Drucker on Managing Oneself, Part 3

In his book, Management Challenges for the 21st Century, Peter Drucker analyzed and discussed the new paradigms of management.

Although much of the discussion revolves around the perspective of the organization, these are my takeaways on how we can apply his teaching on our journey of being a knowledge worker.

For knowledge workers, understanding the factors that influence our performance is just as important as understanding our strengths. Like our strengths, how we perform is also individualized. Another word, our personality plays a major part in determining how we perform.

Drucker suggested we explore three questions in the quest of understanding how we perform.

  1. How do I perceive information?
  2. How do I learn?
  3. What are my values?

Am I a reader or a listener? We perceive information in different ways, and understanding our preference is crucial in being effective at what we do. The distinction between the reader and the listener is even more critical when it comes to our decision-making process. We should understand the difference and put ourselves in the best position possible to receive and process the information we need to make decisions.

Knowing the reader vs. listener preference is very much like knowing and working with our left-hand vs. right-hand preference. If we can work with our preferences, we get a better chance to amplify our effectiveness. When we work against our preferences, we stand to lose or even destroying our effectiveness.

The second thing to know how we perform is to know how we learn. There are probably several ways to learn, and, again, we will have our preferences. Some people learn by taking copious notes. Some people learn by hearing themselves talk. Some learn by doing, and some learn by reading and conceptualizing in their heads.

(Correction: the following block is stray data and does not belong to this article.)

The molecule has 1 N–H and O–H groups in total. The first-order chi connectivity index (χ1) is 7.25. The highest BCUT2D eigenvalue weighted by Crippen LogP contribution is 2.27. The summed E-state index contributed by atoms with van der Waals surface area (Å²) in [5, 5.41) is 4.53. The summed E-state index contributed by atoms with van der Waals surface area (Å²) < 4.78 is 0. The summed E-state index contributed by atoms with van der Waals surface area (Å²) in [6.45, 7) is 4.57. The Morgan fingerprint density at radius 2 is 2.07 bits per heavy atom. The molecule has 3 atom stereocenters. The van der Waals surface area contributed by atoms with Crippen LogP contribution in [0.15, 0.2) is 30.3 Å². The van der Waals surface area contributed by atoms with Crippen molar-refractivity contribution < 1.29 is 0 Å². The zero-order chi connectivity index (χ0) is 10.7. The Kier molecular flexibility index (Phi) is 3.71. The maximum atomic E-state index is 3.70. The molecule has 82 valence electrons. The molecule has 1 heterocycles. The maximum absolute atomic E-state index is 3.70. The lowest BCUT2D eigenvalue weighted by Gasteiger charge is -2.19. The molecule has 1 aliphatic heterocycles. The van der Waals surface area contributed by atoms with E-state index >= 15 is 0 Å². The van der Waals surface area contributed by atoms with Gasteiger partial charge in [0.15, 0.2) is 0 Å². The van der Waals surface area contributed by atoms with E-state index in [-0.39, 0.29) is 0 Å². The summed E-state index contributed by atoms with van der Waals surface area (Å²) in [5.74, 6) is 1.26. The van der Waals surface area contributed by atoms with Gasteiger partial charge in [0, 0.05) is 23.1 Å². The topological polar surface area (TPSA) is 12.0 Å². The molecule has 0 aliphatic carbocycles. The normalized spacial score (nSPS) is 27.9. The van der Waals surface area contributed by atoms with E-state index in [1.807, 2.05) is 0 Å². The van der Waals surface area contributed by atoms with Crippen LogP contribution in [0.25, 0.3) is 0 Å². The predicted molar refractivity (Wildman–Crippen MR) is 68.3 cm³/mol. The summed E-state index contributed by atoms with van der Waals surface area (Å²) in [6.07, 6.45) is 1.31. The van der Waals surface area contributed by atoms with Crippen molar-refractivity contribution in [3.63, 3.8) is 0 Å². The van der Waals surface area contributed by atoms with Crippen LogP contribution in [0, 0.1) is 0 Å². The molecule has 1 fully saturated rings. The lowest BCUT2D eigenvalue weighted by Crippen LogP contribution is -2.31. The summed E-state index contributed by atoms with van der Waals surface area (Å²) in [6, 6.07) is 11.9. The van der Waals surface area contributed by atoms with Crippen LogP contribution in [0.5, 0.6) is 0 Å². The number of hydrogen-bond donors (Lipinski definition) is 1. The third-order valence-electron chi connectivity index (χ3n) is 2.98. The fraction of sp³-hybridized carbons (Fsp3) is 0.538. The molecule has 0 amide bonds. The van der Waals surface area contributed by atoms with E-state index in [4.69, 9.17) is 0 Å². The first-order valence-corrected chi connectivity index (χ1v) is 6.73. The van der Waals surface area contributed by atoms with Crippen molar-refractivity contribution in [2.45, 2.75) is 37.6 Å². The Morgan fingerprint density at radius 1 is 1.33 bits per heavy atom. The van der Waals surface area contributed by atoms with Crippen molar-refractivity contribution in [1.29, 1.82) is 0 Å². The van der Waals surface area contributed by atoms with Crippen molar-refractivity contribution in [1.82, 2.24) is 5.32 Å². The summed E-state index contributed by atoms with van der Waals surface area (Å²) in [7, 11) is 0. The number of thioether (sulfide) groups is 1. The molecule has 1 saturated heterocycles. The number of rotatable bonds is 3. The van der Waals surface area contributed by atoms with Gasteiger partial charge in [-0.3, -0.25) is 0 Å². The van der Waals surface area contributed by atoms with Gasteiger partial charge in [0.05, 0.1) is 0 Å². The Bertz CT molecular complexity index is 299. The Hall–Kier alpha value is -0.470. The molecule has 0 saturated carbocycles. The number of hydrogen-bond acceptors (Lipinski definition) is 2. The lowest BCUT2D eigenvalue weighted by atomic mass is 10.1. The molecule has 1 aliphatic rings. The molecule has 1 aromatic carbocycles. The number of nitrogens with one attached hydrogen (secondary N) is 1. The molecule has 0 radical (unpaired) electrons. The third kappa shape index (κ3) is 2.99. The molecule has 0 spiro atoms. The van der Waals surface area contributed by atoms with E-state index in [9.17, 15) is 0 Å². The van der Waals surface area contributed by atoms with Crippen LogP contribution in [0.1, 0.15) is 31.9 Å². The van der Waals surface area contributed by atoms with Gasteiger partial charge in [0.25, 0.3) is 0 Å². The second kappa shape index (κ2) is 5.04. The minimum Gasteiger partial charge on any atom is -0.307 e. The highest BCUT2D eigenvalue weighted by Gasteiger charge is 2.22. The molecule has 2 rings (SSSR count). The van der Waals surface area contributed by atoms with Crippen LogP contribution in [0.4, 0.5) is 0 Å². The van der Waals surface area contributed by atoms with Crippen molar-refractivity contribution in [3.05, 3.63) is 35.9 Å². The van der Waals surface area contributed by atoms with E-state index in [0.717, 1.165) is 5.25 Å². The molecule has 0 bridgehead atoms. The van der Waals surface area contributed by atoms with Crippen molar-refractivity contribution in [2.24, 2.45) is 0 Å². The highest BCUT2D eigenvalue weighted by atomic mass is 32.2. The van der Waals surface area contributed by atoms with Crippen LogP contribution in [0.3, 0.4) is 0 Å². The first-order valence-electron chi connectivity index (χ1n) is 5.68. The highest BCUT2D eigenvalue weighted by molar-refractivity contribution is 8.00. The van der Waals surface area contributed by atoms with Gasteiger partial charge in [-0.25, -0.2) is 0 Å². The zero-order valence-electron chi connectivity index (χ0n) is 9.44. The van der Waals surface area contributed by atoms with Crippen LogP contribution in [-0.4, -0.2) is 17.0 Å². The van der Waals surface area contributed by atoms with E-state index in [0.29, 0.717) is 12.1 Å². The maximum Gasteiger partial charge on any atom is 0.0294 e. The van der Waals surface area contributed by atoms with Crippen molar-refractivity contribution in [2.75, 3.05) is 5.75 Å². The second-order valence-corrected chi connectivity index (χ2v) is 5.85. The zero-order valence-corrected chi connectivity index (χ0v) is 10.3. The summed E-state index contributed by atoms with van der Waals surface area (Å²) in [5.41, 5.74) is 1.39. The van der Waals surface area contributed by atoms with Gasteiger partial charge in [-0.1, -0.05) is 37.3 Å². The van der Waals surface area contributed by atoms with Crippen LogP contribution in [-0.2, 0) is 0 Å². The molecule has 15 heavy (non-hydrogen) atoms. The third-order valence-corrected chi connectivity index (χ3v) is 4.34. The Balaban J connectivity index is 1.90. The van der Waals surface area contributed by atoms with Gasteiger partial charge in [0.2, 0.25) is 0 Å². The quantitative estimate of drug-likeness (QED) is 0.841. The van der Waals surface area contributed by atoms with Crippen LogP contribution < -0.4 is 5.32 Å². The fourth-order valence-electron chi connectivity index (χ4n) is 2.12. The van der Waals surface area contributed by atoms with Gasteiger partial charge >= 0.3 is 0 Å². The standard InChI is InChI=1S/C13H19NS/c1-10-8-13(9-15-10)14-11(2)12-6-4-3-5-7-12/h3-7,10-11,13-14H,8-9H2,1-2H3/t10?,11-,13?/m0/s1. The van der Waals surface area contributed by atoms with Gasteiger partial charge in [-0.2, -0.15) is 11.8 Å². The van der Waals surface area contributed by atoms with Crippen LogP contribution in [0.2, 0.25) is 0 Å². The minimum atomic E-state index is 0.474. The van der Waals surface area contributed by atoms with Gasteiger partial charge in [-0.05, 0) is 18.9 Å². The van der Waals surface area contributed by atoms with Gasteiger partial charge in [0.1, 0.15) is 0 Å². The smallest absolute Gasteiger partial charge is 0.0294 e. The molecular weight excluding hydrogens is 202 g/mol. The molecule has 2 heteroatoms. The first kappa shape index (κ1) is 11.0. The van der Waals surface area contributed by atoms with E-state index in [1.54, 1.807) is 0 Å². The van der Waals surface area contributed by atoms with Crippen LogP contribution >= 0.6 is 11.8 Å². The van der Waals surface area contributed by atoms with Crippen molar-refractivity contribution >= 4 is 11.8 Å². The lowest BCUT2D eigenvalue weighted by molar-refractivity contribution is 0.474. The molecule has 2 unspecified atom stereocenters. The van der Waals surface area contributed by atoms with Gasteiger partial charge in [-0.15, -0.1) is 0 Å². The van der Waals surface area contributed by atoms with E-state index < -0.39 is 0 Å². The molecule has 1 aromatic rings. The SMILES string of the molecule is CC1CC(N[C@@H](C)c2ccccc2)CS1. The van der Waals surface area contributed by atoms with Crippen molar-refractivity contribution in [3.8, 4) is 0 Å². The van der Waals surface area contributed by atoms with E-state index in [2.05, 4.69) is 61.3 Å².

The above paths describe some of the ways of acquiring knowledge. There are other paths we take to learn from experience as well. Some learn better as loner, and some do better in a team setting. Some people do well under stress, and there are those who need a structured and predictable environment.

Moreover, some people perform and learn better as a decision-maker. Also, some would prefer to act as an adviser. The important thing suggested by Drucker is not to change ourselves too drastically, because that is unlikely to be successful. We should work hard to improve the way we perform and avoid putting ourselves in a situation or an environment where we will perform poorly.

Finally, Drucker reminded us that our values play the ultimate test in determining how we perform. Drucker called the values the “mirror test.” When we work in an organization with a values system that is incompatible with ours, we run a great risk of experiencing frustration and nonperformance.

Our strengths and performance are usually closely correlated. However, there is sometimes a conflict between a person’s values and the same person’s strengths. When there is a conflict between our strengths and values, we must take a close look and see where and why the discrepancies. If we do not resolve the discrepancies, we run the likely risk of low performance and low contribution.

Each one of us has something unique to offer. We all should put ourselves in the best position to perform by knowing our strengths and match them with our preferences to get the best results possible.